California’s Caseload

As if the depressing business of paying for the federal stimulus package weren’t
enough, California residents can now look forward to not even getting
the share they needed to avoid paying more to the state.

The Los Angeles Times reports
that “a fresh analysis of California’s flagging fiscal situation
suggests the
state needs about $2 billion more than Washington is providing.” That
is, if it wants to avoid “the full brunt of tax hikes and spending cuts
that lawmakers approved
last month to settle a contentious 100-day budget stalemate.”

Well, at least the starving artists are getting paid! That’s sure to give California’s economy a boost, right? Or…at least some parts?

Actually, not even Schwarzenegger’s analysts know what is happening to the budget. According to the Times,
Schwarzenegger (apparently auditioning to return to his action star
role as Captain Obvious) has stated that “there’s mass confusion” about
how much the federal money will help to save California from herself,
especially considering that before now, California never had to rely on
Federal Money. Schwarzenegger apparently longs for a return to those
good old days when California was an economic powerhouse, calling
Federal spending “icing on the cake.” Because obviously, when cakes
fall apart, everyone knows it’s a good idea to depend on the “icing.”

So what exactly is California in for now that it turns out that the
other 49 states haven’t been generous enough with their federal tax
money? Well, for one thing, the current maximum income tax rate will
rise from 9.3 to 9.55 percent, thus giving the entire population of Hollywood
0.25 percent more reason to move to another state. Not to mention all the rich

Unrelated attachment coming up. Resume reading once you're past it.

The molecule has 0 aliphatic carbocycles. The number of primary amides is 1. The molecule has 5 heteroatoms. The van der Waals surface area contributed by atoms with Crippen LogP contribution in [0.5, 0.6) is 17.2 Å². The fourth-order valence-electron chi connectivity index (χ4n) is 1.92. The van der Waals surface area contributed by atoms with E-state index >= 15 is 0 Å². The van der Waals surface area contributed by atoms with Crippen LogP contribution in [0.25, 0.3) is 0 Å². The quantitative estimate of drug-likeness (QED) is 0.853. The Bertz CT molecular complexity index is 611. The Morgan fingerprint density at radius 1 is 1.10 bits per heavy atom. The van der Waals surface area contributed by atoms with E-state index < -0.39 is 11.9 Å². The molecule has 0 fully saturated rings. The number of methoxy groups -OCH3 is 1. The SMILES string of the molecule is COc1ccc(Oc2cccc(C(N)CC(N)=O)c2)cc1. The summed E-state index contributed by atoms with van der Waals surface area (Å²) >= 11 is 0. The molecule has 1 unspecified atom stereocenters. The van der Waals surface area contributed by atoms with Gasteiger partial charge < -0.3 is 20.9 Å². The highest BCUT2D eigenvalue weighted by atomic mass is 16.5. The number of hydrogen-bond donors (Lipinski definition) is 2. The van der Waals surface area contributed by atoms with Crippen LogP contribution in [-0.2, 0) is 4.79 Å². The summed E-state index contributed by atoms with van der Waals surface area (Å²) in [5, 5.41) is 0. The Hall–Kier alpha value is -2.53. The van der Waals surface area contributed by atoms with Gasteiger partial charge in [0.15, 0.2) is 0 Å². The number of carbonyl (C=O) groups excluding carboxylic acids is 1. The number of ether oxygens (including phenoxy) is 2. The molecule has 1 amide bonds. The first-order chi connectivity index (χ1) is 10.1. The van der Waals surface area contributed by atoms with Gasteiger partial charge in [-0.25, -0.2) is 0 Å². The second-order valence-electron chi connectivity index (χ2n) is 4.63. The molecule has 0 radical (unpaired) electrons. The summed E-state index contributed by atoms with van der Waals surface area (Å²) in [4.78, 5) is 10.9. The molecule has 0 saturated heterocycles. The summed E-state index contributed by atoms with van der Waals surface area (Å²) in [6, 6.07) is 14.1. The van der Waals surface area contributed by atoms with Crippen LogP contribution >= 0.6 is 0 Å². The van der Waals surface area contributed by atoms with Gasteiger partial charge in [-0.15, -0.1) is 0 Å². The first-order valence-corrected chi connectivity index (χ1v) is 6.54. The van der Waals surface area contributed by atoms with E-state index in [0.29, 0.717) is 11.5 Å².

people who actually produce something. But, naturally, this
minor tax increase isn’t what California’s budgetary monitors are most
concerned about. That would require them to actually care about
stimulating the economy. No, what really is getting the state sovernment’s goat is that they can’t ease the spending cuts, specifically to “universities, courts, social services and healthcare programs.”

Because obviously we don’t spend enough on education, courts, “social services” or healthcare. It’s not as though California’s welfare state is almost European in scale already! Why, if we cut spending, we might actually be in danger of acting like the rest of the U.S.!

Joking aside, this automatic jump to the strategy of “save the
spending” is precisely the reason why California is currently stuck in
a budget crunch in the first place. According to blogger Tom Blumer,
California accounts for 12 percent of America’s workforce, and 15 percent of
America’s unemployed at the same time, also shown in this report by the Bureau of Labor Statistics. Moreover, as Blumer points out, “The percentage of residents on welfare in the Golden State is now more
than triple that of the rest of the U.S. If it reflected the rest of
the country, California would have 800,000 fewer people receiving

I’ll repeat: 800,000
people. That’s more people than it takes to run a small business, or
even a relatively large one. This is a population which, if put back to
work by a little tough love, could probably fix California’s budget
crisis by both creating wealth and consuming it! As opposed to
the current situation, where all they do is consume other peoples’
wealth and…well, keep doing so. This is a problematic situation at
the best of times, and if the state weren’t in crisis, this alone might
well count as a crisis in itself.

So let’s hope the “icing on the cake” isn’t strong enough. Maybe
then Schwarzenegger can finally cut off the piece of the welfare pie
where these 800,000 people have all stuck their fingers.